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Chavez v. GRVP, LLC

United States District Court, D. Colorado

November 16, 2015



Kristen L. Mix United States Magistrate Judge

This matter is before the Court on Plaintiff’s Complaint [#1], Defendants’ Motion for a More Definitive Statement [#6] (the “First Motion”), Plaintiffs’ [sic] More Definitive Statement/Claim [#8] (the “Additional Statement”), Defendants’ Motion to Strike “Plaintiff’s More Definite Statement/Claim” and Renewed Motion for a More Definite Statement [#9] (the “Second Motion”), and Plaintiffs’ [sic] Motion to Modify Motion of Introduction of Defendants Dated September 28, 2015, Exhibit 1 [#11] (“Plaintiff’s Motion”).

Plaintiff’s Complaint indicates that Plaintiff brings claims under “Title VII of the Civil Rights Act of 1964.” Compl. [#1] at 2. Plaintiff later alleges that Defendant “GRVP, LLC has taken on the roll [sic] of Indian Preference provider” and that Plaintiff “is a[n] enrolled member of the Navajo Tribe . . . .” Id. at 4. Plaintiff further alleges that “actions conducted by [Defendants] in bidding and hiring preference of Native Americans . . . are discriminator[y] and unconstitutional.” Id. However, Plaintiff provides no detail regarding these alleged discriminatory and unconstitutional hiring practices. He also does not provide any information about how Defendants’ actions relate to him. As a result, Defendants filed the First Motion in which they argue that “it is [ ] not clear from the Complaint what Plaintiff’s claims are or how the named Defendants may have injured Plaintiff or his company.” First Motion [#6] at 4. Thereafter, Plaintiff filed the Additional Statement.

First, Plaintiff cannot amend his Complaint by filing the Additional Statement. If Plaintiff, who proceeds in this matter pro se[1], is seeking leave to file an Amended Complaint, he must file a motion which complies with the federal and local rules, namely, Fed.R.Civ.P. 15, and which includes the proposed Amended Complaint as a document separate from the Motion. The Court will not permit piecemeal adjudication of Plaintiff's case, thus Plaintiff must include all claims he seeks to bring and defendants he intends to name in the proposed Amended Complaint. Second, the Additional Statement does not provide any clarification regarding Plaintiff’s claims against Defendants.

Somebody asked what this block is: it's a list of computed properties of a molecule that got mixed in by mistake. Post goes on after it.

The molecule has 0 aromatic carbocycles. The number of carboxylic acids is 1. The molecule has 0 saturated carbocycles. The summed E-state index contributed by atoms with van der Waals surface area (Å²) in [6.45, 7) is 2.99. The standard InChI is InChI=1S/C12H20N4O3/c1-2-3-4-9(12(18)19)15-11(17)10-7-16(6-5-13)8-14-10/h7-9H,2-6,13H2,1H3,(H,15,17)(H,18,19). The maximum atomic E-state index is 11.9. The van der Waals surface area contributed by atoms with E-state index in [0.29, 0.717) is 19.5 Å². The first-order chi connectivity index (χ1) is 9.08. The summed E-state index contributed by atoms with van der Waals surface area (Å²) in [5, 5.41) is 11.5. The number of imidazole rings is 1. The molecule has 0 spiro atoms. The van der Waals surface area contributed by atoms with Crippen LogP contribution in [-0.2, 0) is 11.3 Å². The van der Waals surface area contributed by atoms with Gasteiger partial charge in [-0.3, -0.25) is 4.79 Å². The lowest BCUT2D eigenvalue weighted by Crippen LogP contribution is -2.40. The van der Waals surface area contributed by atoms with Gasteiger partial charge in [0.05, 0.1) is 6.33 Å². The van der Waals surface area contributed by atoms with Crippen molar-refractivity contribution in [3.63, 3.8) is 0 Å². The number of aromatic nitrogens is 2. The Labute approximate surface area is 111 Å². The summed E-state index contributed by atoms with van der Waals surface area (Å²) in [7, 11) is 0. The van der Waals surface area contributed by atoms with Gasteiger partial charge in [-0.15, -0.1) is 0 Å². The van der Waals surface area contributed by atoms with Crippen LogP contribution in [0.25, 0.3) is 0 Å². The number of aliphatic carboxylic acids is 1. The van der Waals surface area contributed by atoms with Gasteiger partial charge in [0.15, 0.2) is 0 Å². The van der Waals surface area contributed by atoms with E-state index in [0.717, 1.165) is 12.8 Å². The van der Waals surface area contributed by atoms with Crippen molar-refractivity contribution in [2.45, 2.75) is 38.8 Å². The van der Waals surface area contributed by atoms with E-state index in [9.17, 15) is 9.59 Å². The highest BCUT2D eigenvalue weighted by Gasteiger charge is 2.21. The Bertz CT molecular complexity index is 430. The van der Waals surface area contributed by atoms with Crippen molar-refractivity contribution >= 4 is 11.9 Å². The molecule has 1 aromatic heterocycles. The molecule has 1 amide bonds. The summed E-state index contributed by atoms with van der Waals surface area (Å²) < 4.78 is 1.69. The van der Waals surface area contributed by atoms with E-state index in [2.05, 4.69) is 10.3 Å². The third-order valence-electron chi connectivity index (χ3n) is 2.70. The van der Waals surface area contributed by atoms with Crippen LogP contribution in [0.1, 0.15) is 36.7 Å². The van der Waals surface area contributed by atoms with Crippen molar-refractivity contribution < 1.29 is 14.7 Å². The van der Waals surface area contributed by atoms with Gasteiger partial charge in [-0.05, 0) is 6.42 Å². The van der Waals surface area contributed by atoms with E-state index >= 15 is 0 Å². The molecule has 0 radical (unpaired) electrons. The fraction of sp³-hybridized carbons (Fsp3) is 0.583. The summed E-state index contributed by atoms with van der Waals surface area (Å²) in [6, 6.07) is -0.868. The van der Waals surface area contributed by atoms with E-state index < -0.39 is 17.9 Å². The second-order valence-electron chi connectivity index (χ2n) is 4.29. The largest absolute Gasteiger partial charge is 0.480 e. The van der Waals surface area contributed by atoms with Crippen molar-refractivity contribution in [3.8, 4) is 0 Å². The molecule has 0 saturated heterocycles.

In response to the Additional Statement, Defendants filed their Second Motion. In the Second Motion, Defendants argue that the Court should strike Plaintiff’s Additional Statement and order Plaintiff to clarify his claims. Second Motion [#9] at 4. As Defendants note, the applicable law does not require them “to divine Plaintiff’s claims from incomplete and unconnected assertions of legal principles devoid of factual allegations.” Id. As a result, the Court grants the Second Motion. The Court denies the First Motion as moot and strikes the Additional Statement. In addition, the Court will order Plaintiff to file an Amended Complaint that complies with the applicable law and rules.